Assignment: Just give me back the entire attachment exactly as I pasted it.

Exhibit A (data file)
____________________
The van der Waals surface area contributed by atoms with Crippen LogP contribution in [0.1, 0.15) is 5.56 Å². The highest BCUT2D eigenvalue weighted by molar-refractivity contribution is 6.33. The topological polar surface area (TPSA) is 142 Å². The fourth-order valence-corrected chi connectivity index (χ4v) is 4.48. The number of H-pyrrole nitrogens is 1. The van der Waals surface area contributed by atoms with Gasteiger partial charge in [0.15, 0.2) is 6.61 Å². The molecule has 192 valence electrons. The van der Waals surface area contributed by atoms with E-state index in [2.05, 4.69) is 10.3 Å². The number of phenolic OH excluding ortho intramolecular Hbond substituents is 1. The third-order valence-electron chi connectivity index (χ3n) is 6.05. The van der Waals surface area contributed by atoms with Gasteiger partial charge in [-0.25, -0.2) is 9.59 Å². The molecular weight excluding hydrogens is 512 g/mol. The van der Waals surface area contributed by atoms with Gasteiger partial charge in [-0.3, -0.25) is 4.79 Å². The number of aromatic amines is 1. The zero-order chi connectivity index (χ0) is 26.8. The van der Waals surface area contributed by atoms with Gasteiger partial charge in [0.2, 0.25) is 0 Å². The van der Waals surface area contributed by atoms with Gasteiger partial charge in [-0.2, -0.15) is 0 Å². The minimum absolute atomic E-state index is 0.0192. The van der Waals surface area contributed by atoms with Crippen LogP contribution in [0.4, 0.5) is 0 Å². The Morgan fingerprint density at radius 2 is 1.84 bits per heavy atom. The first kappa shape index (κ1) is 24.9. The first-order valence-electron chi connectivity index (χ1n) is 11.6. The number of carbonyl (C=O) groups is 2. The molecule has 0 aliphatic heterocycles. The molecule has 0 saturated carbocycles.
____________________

The van der Waals surface area contributed by atoms with Crippen LogP contribution in [0.1, 0.15) is 5.56 Å². The highest BCUT2D eigenvalue weighted by molar-refractivity contribution is 6.33. The topological polar surface area (TPSA) is 142 Å². The fourth-order valence-corrected chi connectivity index (χ4v) is 4.48. The number of H-pyrrole nitrogens is 1. The van der Waals surface area contributed by atoms with Gasteiger partial charge in [0.15, 0.2) is 6.61 Å². The molecule has 192 valence electrons. The van der Waals surface area contributed by atoms with E-state index in [2.05, 4.69) is 10.3 Å². The number of phenolic OH excluding ortho intramolecular Hbond substituents is 1. The third-order valence-electron chi connectivity index (χ3n) is 6.05. The van der Waals surface area contributed by atoms with Gasteiger partial charge in [-0.25, -0.2) is 9.59 Å². The molecular weight excluding hydrogens is 512 g/mol. The van der Waals surface area contributed by atoms with Gasteiger partial charge in [-0.3, -0.25) is 4.79 Å². The number of aromatic amines is 1. The zero-order chi connectivity index (χ0) is 26.8. The van der Waals surface area contributed by atoms with Gasteiger partial charge in [0.2, 0.25) is 0 Å². The van der Waals surface area contributed by atoms with Gasteiger partial charge in [-0.2, -0.15) is 0 Å². The minimum absolute atomic E-state index is 0.0192. The van der Waals surface area contributed by atoms with Crippen LogP contribution in [0.4, 0.5) is 0 Å². The Morgan fingerprint density at radius 2 is 1.84 bits per heavy atom. The first kappa shape index (κ1) is 24.9. The first-order valence-electron chi connectivity index (χ1n) is 11.6. The number of carbonyl (C=O) groups is 2. The molecule has 0 aliphatic heterocycles. The molecule has 0 saturated carbocycles.